In early December, Voyager announced positive interim results from the ongoing Phase 1b trial. VY-AADC01 dose-dependently improved measures of motor function and enhanced response to levodopa at six and twelve months; administration of VY-AADC01 was well-tolerated. The interim data from Cohorts 1 and 2 of this ongoing trial demonstrated that accurate MRI-guided delivery of escalating doses of VY-AADC01 were well tolerated and resulted in increased coverage of the putamen, increased AADC enzyme activity, enhanced response to levodopa, and dose-related, clinically meaningful improvements in various measures of patients’ motor function.
 Willis et al, Neuroepidemiology.2010;34:143–
 Poewe W, et al, Clinical Interventions in Aging.2010;5:229-238.
 Lloyd, J Pharmacol Exp Ther. 1975;195:453-464, Nagatsu, J Neural Transm Suppl.2007
 Cold Spring Harb Perspect Med 2012;2:a009258
 Braak et al, Cell Tissue Res.2004;318:121-134
ALS is a fatal neurodegenerative disease that leads to muscle weakness, loss of mobility, impaired speech, and difficulty breathing and swallowing. ALS patients live an average of three years after initial symptoms appear, and it is estimated that as many as 30,000 patients in the United States and 450,000 worldwide are living with the disease. Familial ALS accounts for 10 percent of ALS cases, and an estimated 20 percent of familial ALS is caused by toxic gain of function mutations in the SOD1 gene.
By knocking down SOD1, our goal is to reduce the level of mutated SOD1 protein in the CNS and have a meaningful impact on the progression of the disease.
Friedreich's ataxia is the most common hereditary ataxia, with approximately 8,000 patients living with the disease in the United States and Europe. Friedreich's ataxia patients have a genetic mutation in the FXN gene, which limits the production of the protein frataxin, causing a variety of debilitating symptoms and complications, including muscle weakness, impaired vision, hearing and speech, aggressive scoliosis, diabetes, heart disease and difficulty breathing.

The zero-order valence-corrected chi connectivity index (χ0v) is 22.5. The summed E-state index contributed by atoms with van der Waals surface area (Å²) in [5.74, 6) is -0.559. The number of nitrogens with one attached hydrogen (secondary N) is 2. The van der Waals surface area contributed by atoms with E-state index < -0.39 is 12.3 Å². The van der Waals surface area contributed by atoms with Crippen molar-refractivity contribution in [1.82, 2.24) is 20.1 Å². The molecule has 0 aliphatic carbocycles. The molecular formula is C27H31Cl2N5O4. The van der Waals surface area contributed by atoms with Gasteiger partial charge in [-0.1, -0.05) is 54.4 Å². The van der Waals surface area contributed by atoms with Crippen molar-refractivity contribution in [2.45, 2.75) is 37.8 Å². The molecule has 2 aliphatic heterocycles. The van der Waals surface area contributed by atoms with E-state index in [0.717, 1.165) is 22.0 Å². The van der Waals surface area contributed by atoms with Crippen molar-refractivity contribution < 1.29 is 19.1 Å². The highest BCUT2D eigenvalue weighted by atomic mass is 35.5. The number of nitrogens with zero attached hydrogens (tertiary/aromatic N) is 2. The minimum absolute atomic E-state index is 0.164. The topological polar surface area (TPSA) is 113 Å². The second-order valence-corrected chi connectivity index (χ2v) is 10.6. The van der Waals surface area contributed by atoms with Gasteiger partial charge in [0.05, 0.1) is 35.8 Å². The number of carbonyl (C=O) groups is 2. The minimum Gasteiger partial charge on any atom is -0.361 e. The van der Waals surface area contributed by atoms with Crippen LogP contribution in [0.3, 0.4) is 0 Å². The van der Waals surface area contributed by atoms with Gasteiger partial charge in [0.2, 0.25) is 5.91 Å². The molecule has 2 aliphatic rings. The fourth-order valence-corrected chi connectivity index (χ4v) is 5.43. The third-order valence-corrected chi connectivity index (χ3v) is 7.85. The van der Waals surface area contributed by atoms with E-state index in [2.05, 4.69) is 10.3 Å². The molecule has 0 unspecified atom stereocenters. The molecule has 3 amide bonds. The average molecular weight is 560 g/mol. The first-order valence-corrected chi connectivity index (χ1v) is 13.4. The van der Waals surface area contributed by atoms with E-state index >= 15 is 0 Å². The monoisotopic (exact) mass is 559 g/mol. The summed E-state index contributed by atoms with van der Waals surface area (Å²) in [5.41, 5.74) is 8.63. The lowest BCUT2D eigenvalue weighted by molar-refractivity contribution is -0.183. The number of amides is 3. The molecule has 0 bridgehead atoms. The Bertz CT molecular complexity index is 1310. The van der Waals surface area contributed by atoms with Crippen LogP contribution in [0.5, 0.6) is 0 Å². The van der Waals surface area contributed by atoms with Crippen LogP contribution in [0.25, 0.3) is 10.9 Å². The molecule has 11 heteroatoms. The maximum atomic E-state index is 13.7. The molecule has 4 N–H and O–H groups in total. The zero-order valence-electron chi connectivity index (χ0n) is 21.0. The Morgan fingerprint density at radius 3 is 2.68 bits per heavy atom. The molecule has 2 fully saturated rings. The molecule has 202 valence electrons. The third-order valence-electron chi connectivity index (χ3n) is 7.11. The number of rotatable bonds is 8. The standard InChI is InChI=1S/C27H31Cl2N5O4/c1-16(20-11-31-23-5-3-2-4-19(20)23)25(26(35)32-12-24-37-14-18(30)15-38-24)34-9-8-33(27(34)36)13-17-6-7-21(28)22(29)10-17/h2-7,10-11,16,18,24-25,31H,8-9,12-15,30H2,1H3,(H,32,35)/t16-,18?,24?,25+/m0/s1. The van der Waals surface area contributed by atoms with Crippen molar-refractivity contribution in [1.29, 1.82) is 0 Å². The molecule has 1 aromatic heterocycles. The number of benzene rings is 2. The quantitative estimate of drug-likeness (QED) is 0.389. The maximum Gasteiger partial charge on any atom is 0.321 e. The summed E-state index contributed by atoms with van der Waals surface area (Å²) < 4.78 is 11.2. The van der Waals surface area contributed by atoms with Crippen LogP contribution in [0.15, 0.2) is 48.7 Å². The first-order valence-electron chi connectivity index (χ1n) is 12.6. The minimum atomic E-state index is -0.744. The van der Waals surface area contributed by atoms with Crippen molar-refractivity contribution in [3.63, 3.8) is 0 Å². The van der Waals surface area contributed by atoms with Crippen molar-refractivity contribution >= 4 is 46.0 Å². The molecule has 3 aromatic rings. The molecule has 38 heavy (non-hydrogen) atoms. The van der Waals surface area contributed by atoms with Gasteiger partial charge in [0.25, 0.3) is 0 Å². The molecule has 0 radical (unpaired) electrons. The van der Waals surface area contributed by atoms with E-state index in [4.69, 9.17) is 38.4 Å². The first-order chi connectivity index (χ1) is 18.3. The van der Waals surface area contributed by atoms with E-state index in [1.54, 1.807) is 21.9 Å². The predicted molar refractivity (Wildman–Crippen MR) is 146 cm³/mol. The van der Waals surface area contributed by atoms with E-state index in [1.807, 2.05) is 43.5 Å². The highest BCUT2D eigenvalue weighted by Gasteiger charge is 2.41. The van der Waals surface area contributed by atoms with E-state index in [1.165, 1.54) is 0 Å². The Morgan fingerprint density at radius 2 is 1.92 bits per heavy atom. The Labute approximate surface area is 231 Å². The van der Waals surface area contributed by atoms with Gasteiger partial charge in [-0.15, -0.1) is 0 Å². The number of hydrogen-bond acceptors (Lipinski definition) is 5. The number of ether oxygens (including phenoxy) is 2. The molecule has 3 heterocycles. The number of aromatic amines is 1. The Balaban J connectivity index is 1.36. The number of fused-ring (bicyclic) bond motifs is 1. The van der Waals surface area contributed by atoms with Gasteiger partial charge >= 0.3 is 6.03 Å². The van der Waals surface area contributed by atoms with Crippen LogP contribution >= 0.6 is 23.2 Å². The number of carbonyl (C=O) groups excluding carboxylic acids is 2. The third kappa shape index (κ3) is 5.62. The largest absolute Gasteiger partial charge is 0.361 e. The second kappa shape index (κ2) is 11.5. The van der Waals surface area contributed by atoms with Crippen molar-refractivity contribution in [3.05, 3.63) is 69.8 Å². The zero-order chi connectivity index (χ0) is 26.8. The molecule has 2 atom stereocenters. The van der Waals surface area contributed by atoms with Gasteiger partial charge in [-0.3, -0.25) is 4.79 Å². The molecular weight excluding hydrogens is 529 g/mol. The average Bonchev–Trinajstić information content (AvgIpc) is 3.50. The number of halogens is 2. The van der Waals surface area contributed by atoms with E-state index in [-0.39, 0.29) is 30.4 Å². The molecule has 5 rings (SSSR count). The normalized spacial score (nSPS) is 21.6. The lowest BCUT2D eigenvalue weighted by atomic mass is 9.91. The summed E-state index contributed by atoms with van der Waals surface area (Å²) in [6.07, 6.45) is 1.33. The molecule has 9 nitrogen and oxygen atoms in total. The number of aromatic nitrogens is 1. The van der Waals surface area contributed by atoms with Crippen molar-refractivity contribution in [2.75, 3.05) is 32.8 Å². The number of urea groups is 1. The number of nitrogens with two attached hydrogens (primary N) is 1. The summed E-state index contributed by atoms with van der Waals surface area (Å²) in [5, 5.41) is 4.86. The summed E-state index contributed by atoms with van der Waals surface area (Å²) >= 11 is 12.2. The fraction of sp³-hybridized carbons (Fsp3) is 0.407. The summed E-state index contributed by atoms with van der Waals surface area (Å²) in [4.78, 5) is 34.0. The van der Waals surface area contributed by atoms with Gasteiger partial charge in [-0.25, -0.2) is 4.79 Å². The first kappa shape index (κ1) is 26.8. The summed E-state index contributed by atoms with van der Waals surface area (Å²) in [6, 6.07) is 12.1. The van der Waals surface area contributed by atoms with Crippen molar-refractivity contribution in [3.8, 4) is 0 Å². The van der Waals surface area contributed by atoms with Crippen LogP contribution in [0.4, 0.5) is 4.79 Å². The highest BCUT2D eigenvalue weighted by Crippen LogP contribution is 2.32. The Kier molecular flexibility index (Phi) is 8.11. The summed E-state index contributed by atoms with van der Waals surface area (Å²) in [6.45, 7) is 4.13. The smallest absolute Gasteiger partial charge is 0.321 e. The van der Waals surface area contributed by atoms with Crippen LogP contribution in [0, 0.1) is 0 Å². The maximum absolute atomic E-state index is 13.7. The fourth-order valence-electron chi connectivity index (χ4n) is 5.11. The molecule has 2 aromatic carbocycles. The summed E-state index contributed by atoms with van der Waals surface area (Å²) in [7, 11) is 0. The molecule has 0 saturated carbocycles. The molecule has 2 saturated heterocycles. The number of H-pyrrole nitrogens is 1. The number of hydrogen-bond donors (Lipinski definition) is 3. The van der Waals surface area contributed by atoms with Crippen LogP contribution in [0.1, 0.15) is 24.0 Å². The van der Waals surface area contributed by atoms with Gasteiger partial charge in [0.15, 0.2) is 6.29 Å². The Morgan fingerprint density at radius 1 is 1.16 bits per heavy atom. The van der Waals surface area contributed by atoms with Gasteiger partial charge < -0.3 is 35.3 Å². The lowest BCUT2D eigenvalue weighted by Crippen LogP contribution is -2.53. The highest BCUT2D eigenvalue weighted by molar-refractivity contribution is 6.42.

By delivering a functional version of the FXN gene to targeted cells in the CNS, our goal is to increase levels of frataxin and have a meaningful impact on the progression of the disease.
Huntington's disease is an inherited neurodegenerative disorder that results in the progressive decline in motor and cognitive function and a range of behavioral disturbances. Toxic gain-of-function mutations in the HTT gene affect an estimated 70,000 Huntington's disease patients in the U.S. and Europe.
By knocking down HTT, our goal is to reduce the level of mutated HTT protein in the CNS and have a meaningful impact on the progression of the disease.
Pathological and aggregated tau protein is believed to play a key role in the severe CNS disorders frontotemporal dementia (FTD) and Alzheimer’s disease. FTD affects approximately 45,000 patients and Alzheimer’s disease affects over 5 million patients in the U.S.
Our goal is to treat FTD, Alzheimer’s disease, and potentially other tauopathies with an AAV vectorized version of an anti-tau monoclonal antibody delivered to the CNS.
Severe, chronic pain affects millions of people worldwide. Nav1.7 is a sodium ion channel that is required for pain transmission. By suppressing Nav1.7 selectively in sensory neurons, our goal is to treat certain forms of severe, chronic pain with a single administration of AAV gene therapy while avoiding the side effects and addictive potential associated with many current pain drugs.